In Chicago Lawyers' Committee v Craigslist, the court held that because Craigslist clearly warned that stating an illegally-discriminatory preference was illegal, did not pre-screen or pre-approve its ads, and offered a way for people to report (and have removed) illegal ads, they were not "co-publishers" of the material, and they therefore held Section 230 immunity against any illegally-discriminatory housing ads posted. In Fair Housing Council v Roommates.com, the court held that because Roommates.com provided a search form for potential landlords/renters that included the ability to search on discriminatory preferences, and because those search parameters could be used to match up housing offers with potential tenants, Roommates.com was facilitating the expression of illegally-discriminatory preferences in housing.
Right now, no one is exactly certain where the lines are drawn when it comes to OSPs making a significant enough contribution to the material posted to their site to be named a co-publisher of the material. This is, however, the #1 reason why a service might step back and refuse to edit or change any material posted to their service. The more an OSP interferes with the content that's posted, the more liability they assume for it.
This is why any smart OSP will avoid editing, policing, or pre-screening any content on its service. The more you mess with it, the greater chance you have of being named liable for it.
The Digital Millennium Copyright Act (DMCA)
The DMCA is one of the more controversial pieces of legislation of the last 10 years, especially among internet denizens, as it has many provisions that (many people feel) erode many of the fair-use protections of copyright law and specifically criminalizes behavior that was not criminal before. However, it does include one important provision that affords an OSP some protection. As long as an OSP follows the procedures it sets forth, that OSP is immune from criminal prosecution for that instance of copyright violation.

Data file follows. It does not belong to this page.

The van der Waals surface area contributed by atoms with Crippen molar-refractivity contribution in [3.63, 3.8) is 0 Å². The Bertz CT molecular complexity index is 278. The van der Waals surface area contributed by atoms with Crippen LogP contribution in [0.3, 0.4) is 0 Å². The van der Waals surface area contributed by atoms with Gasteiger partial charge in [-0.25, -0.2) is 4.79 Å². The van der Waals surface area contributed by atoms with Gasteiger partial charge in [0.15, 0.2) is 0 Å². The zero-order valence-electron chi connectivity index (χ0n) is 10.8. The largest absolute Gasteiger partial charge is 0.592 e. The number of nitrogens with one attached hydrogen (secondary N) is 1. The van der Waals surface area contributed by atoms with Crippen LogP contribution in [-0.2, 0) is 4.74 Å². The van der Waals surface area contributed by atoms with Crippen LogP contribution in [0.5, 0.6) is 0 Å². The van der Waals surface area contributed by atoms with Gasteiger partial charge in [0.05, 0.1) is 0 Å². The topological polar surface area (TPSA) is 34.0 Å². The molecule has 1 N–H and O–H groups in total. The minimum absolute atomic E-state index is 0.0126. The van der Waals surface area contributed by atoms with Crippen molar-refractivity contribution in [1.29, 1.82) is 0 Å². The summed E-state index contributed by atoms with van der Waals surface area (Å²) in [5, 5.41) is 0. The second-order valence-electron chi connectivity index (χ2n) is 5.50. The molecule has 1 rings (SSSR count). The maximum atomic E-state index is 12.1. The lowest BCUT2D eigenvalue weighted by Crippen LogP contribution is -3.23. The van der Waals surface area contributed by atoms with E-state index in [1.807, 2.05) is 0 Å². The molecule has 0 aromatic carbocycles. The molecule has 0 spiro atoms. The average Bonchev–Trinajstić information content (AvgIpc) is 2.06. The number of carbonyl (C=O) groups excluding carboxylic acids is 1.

If Person A violates the copyright of Person B on an OSP, for instance, the DMCA specifies exactly how Person B has to report that violation to the OSP (see: 17 USC 512(c)(3) for the exact format a notification has to take). The law then says that the OSP has to disable access to the allegedly-infringing material within a "reasonable" length of time, and notify Person A that such action has been taken. Person A then has the option of filing a "counter-notification", if they believe that their use of the material is not infringing, as set forth in 17 USC 512(g). This declaration is then forwarded to Person B, who may choose to begin legal proceedings for copyright infringement against Person A. If the OSP is not notified of such legal proceedings within 10 days, access to the material can be restored.
The law specifies that OSPs must deny service to "repeat offenders". It does not, however, define what "repeat offender" might be. Neither is it clear whether or not failure to follow this process in one case means that the OSP loses its safe harbor status for all cases of copyright infringement on the site, instead of just in that one case. (Opinions among the legal community on that are mixed.)
Out of all these laws, the DMCA is probably the one that an OSP will run into most often. OSPs are required to maintain record of a Designated Agent with the US Copyright Office. Dreamwidth has done so.
Children's Online Privacy Protection Act (COPPA)
This is the source of much confusion; there was a similarly-named piece of legislation, COPA (the Child Online Protection Act), which was struck down as unconstitutional.
To avoid tripping the requirements of COPPA, many OSPs won't allow children under the age of 13 to sign up. Dreamwidth has chosen this option.
Still to be filled out
- child pornography/requirement to report/CPPA/Ashcroft v. Free Speech Coalition
- libel, defamation
- anonymity: Gallucci v. New Jersey On-Line LLC